I've read quite a bit of Lessing now and so far this is one of my least favourite. That is not to say that 'Briefing for a Descent into Hell' is not interesting, provoking, structurally impressive, and very, very powerfully written, but I did not find it an enjoyable read. I've read plenty of horror fiction that tests the strength of one's stomach but Lessing's depiction of the 'rat-dogs' will haunt me for a long time i think! This novel resembles 'The Fifth Child' far more than her other works on mental illness, such as 'The Golden Notebook', 'The Four-Gated City' and 'The Summer Before the Dark'.

I do recommend this book but for those interested in representations of mental illness, R. D. Laing's work, and inner-space fiction, rather than those looking merely for a pleasureable read.
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Format: Paperback Verified Purchase
A man is admitted to hospital. There is nothing with him to tell the authorities his name, his age or his address. Later, a wallet is found - no money, but his address is now available and relatives are contacted. But the nature of his illness seems ambiguous. He is extremely loquacious, and appears to believe that he is floating on a boat in the sea. He lies awake all day and all night, hallucinating this inner vision and he has to be moved to a small observation room so he doesn't disturb other patients. His rambling pronouncements continue unabated as he imagines himself in the sea, on a journey of some kind. The writing here is breathtakingly lyrical and beautiful, but nothing makes any sense to those listening. Dr Y, and Dr X, alternate with various treatments, but nothing seems to help and the majority of the book consists of his rambling stories of travel in an unearthly place. Hell, one supposes. Strange beings are all around him. Gorgeous as this story is, it is disjointed and strange. He meets Gods, he meets Soldier, Clerk, Gardener and Teacher and he meets blood drinking women. Monkeys plague him and strange yellow creatures show him a path.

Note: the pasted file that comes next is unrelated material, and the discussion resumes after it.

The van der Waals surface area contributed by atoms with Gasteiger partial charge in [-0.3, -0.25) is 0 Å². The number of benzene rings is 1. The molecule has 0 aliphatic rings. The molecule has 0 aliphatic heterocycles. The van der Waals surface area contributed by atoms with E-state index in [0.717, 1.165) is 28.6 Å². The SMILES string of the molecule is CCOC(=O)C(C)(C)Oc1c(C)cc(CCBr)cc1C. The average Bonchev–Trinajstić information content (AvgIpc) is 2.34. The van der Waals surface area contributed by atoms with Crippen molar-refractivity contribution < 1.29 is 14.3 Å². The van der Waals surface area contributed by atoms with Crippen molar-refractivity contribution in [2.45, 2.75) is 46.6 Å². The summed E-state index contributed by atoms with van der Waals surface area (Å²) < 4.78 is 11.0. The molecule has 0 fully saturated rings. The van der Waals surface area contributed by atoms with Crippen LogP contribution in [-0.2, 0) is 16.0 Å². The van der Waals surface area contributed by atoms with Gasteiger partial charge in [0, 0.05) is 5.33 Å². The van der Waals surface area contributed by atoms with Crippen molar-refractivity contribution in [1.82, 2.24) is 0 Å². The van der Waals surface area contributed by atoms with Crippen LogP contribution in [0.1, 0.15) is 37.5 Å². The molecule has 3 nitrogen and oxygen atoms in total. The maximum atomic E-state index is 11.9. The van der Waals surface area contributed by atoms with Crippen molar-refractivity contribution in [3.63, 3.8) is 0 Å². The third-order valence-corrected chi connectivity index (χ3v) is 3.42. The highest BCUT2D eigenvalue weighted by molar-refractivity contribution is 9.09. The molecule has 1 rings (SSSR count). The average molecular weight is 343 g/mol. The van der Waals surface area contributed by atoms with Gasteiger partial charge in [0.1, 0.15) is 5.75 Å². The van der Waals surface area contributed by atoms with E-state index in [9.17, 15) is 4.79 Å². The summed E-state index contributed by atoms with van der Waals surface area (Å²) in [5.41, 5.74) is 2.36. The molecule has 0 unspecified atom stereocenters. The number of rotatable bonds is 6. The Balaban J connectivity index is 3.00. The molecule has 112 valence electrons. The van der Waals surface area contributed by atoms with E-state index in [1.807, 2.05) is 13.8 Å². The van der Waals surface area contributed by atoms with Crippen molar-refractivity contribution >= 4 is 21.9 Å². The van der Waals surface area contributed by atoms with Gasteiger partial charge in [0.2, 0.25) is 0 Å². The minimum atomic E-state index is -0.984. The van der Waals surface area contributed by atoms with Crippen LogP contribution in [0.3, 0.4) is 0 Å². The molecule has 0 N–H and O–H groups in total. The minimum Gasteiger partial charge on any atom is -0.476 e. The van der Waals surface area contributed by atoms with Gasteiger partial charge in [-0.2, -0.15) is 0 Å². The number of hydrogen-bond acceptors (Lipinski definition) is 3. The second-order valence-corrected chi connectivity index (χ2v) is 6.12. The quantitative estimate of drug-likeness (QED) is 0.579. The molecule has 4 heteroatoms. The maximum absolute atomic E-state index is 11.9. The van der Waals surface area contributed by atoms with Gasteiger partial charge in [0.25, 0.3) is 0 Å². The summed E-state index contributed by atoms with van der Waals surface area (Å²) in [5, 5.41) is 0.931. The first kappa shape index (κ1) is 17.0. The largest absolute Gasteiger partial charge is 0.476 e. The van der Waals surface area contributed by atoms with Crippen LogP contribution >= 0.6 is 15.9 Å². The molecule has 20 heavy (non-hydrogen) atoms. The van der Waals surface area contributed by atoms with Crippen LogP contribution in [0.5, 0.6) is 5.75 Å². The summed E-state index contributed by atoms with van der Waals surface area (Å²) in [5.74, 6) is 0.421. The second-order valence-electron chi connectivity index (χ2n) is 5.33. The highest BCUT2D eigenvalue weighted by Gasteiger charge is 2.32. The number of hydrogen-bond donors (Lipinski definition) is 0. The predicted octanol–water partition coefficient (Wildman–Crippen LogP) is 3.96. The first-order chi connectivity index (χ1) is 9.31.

Towards the end of the book he seems to recover some of his memory, or some facet of it, and he tells a tremendously affecting story of being airlifted into some mountains where he joins a group of young Yugoslav soldiers in WWII. Though by now, they know he never went to Yugoslavia during the war. He is a lecturer of historiography, it appears, and he had an unexceptional, though particularly hard war in France. Though it is all fantasy, his sojourn with the young soldiers is the best part of the book, albeit all too short.

While all of the writing has power and often beauty, I felt strangely detached.